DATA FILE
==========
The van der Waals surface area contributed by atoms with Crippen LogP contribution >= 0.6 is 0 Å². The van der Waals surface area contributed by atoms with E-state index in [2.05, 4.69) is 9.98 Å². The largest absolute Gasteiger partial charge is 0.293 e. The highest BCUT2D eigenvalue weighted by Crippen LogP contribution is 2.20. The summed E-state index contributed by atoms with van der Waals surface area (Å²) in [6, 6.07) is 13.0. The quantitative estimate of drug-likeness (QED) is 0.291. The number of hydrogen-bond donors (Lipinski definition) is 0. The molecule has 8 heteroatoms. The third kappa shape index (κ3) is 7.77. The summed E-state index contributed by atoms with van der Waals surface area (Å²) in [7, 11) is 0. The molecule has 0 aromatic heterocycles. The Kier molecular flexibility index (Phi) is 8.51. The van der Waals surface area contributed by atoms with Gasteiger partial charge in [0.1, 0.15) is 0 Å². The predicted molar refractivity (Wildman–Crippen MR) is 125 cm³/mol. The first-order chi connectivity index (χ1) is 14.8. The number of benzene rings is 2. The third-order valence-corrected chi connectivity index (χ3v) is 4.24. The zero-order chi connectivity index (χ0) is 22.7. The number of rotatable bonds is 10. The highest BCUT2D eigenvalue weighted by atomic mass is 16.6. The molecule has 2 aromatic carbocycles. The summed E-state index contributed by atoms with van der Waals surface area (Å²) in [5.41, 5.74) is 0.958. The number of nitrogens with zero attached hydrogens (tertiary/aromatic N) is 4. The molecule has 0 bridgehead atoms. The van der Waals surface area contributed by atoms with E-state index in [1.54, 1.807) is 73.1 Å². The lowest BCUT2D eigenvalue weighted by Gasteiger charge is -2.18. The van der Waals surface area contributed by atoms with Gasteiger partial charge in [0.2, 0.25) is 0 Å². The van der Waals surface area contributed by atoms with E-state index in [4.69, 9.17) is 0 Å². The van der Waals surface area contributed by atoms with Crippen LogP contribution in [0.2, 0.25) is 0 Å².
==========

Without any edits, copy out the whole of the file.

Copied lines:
The van der Waals surface area contributed by atoms with Crippen LogP contribution >= 0.6 is 0 Å². The van der Waals surface area contributed by atoms with E-state index in [2.05, 4.69) is 9.98 Å². The largest absolute Gasteiger partial charge is 0.293 e. The highest BCUT2D eigenvalue weighted by Crippen LogP contribution is 2.20. The summed E-state index contributed by atoms with van der Waals surface area (Å²) in [6, 6.07) is 13.0. The quantitative estimate of drug-likeness (QED) is 0.291. The number of hydrogen-bond donors (Lipinski definition) is 0. The molecule has 8 heteroatoms. The third kappa shape index (κ3) is 7.77. The summed E-state index contributed by atoms with van der Waals surface area (Å²) in [7, 11) is 0. The molecule has 0 aromatic heterocycles. The Kier molecular flexibility index (Phi) is 8.51. The van der Waals surface area contributed by atoms with Gasteiger partial charge in [0.1, 0.15) is 0 Å². The predicted molar refractivity (Wildman–Crippen MR) is 125 cm³/mol. The first-order chi connectivity index (χ1) is 14.8. The number of benzene rings is 2. The third-order valence-corrected chi connectivity index (χ3v) is 4.24. The zero-order chi connectivity index (χ0) is 22.7. The number of rotatable bonds is 10. The highest BCUT2D eigenvalue weighted by atomic mass is 16.6. The molecule has 2 aromatic carbocycles. The summed E-state index contributed by atoms with van der Waals surface area (Å²) in [5.41, 5.74) is 0.958. The number of nitrogens with zero attached hydrogens (tertiary/aromatic N) is 4. The molecule has 0 bridgehead atoms. The van der Waals surface area contributed by atoms with E-state index in [1.54, 1.807) is 73.1 Å². The lowest BCUT2D eigenvalue weighted by Gasteiger charge is -2.18. The van der Waals surface area contributed by atoms with Gasteiger partial charge in [0.2, 0.25) is 0 Å². The van der Waals surface area contributed by atoms with E-state index in [4.69, 9.17) is 0 Å². The van der Waals surface area contributed by atoms with Crippen LogP contribution in [0.2, 0.25) is 0 Å².